Experimental reintroduction of the endangered echinacea laevigata: comparison of planting methods and effects of light intensity on biomass and photosynthesis
Alley, Heather JoAnn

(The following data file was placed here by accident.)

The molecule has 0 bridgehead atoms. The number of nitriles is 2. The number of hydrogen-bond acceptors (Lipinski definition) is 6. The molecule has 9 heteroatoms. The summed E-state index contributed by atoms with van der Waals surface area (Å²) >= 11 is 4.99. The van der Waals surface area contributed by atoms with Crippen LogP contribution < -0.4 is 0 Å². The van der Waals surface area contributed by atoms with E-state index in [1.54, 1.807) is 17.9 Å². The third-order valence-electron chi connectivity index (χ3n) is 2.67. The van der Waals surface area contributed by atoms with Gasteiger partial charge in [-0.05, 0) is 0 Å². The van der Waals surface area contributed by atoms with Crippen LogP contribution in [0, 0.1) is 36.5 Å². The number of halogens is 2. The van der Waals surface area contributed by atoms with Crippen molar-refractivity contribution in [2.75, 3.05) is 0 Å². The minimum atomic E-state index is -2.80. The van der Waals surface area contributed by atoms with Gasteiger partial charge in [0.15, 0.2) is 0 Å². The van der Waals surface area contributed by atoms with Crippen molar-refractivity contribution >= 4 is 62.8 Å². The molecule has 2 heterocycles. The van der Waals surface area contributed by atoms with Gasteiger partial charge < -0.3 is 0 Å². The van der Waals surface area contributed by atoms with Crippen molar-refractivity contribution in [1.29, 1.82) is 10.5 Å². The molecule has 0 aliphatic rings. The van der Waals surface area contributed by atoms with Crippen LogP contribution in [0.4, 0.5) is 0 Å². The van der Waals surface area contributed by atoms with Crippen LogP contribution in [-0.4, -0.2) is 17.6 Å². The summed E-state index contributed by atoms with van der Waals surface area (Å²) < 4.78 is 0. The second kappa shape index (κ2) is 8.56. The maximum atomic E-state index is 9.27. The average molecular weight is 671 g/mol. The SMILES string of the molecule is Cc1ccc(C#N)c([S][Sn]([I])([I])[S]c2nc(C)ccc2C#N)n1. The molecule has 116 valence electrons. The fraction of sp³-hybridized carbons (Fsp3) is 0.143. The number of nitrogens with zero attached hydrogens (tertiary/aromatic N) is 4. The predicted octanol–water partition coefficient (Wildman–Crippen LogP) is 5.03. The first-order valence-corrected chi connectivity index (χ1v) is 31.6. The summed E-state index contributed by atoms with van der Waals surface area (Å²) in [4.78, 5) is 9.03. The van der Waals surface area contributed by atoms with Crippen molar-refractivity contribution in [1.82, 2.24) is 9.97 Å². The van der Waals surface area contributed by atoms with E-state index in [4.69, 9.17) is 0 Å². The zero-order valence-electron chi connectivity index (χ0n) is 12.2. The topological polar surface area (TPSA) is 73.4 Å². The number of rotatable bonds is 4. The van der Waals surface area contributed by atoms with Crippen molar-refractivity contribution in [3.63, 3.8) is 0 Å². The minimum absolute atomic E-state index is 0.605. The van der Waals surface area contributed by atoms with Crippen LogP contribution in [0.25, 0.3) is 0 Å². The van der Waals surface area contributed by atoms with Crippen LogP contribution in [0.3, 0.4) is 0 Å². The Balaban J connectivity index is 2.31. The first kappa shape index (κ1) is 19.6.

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In an experimental reintroduction of the endangered species Echinacea laevigata, we tested several planting methods to determine the optimal method for establishing populations in the wild. High survival rates and comparable growth among plants from all planting methods suggests that reintroduction is a promising conservation strategy for the species and that there are various options for introducing populations.|Plants performed well regardless of age at the time of planting, spacing, and presence or absence of soil amendment. Therefore, reintroduction practitioners may weigh logistical costs and benefits when choosing reintroduction methods for E. laevigata. Based on theoretical predictions and our findings, we suggest that an ideal method for establishing populations is to plant adult plants (older than one year) in the spring, without soil amendment. This recommendation is preliminary and contingent on the future survival and reproductive success of reintroduced individuals.|In order to more effectively and efficiently manage E. laevigata populations, it is important to understand the role of the light environment in the species’ decline. While it is generally agreed that the species decline is in part due to the lack of fire-maintained, early successional habitat, the extent to which light limits population persistence has not been quantified. We compare the effects of high, medium and low developmental light levels on photosynthetic performance as described by light curves, and on biomass allocation. We found no significant difference in photosynthetic response among plants grown at different light levels. However, plants grown under low light (18 percent of full sun) had significantly lower root and flowering stem dry weight, and number of flower heads than plants grown in full sun or moderate shade (43 percent of full sun). Therefore, in order to optimize biomass and flower production, important factors in population persistence, light levels should be maintained above 43 percent of full sun for E. laevigata populations.